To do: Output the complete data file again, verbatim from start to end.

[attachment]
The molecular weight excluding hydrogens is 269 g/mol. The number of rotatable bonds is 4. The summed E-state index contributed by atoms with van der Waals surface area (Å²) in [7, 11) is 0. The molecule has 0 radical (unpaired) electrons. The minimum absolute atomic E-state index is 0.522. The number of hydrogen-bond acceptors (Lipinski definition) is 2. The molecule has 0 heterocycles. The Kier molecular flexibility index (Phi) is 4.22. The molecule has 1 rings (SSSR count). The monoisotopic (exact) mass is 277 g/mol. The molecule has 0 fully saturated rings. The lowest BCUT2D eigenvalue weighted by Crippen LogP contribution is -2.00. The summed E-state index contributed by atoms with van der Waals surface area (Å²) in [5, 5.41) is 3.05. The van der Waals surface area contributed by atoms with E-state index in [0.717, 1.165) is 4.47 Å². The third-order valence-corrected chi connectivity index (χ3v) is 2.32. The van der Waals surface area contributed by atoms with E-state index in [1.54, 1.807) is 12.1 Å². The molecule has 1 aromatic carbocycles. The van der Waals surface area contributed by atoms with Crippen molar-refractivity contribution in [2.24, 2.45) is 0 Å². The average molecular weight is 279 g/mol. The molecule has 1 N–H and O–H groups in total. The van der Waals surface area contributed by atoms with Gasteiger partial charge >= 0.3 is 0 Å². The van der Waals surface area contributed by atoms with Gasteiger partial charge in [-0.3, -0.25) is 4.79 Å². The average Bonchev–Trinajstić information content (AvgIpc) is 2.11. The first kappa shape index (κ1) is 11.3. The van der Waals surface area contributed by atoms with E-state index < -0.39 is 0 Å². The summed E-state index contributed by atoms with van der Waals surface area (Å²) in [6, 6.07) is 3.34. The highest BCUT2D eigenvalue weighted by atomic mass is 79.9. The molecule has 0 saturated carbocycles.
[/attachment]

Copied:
The molecular weight excluding hydrogens is 269 g/mol. The number of rotatable bonds is 4. The summed E-state index contributed by atoms with van der Waals surface area (Å²) in [7, 11) is 0. The molecule has 0 radical (unpaired) electrons. The minimum absolute atomic E-state index is 0.522. The number of hydrogen-bond acceptors (Lipinski definition) is 2. The molecule has 0 heterocycles. The Kier molecular flexibility index (Phi) is 4.22. The molecule has 1 rings (SSSR count). The monoisotopic (exact) mass is 277 g/mol. The molecule has 0 fully saturated rings. The lowest BCUT2D eigenvalue weighted by Crippen LogP contribution is -2.00. The summed E-state index contributed by atoms with van der Waals surface area (Å²) in [5, 5.41) is 3.05. The van der Waals surface area contributed by atoms with E-state index in [0.717, 1.165) is 4.47 Å². The third-order valence-corrected chi connectivity index (χ3v) is 2.32. The van der Waals surface area contributed by atoms with E-state index in [1.54, 1.807) is 12.1 Å². The molecule has 1 aromatic carbocycles. The van der Waals surface area contributed by atoms with Crippen molar-refractivity contribution in [2.24, 2.45) is 0 Å². The average molecular weight is 279 g/mol. The molecule has 1 N–H and O–H groups in total. The van der Waals surface area contributed by atoms with Gasteiger partial charge >= 0.3 is 0 Å². The van der Waals surface area contributed by atoms with Gasteiger partial charge in [-0.3, -0.25) is 4.79 Å². The average Bonchev–Trinajstić information content (AvgIpc) is 2.11. The first kappa shape index (κ1) is 11.3. The van der Waals surface area contributed by atoms with E-state index < -0.39 is 0 Å². The summed E-state index contributed by atoms with van der Waals surface area (Å²) in [6, 6.07) is 3.34. The highest BCUT2D eigenvalue weighted by atomic mass is 79.9. The molecule has 0 saturated carbocycles.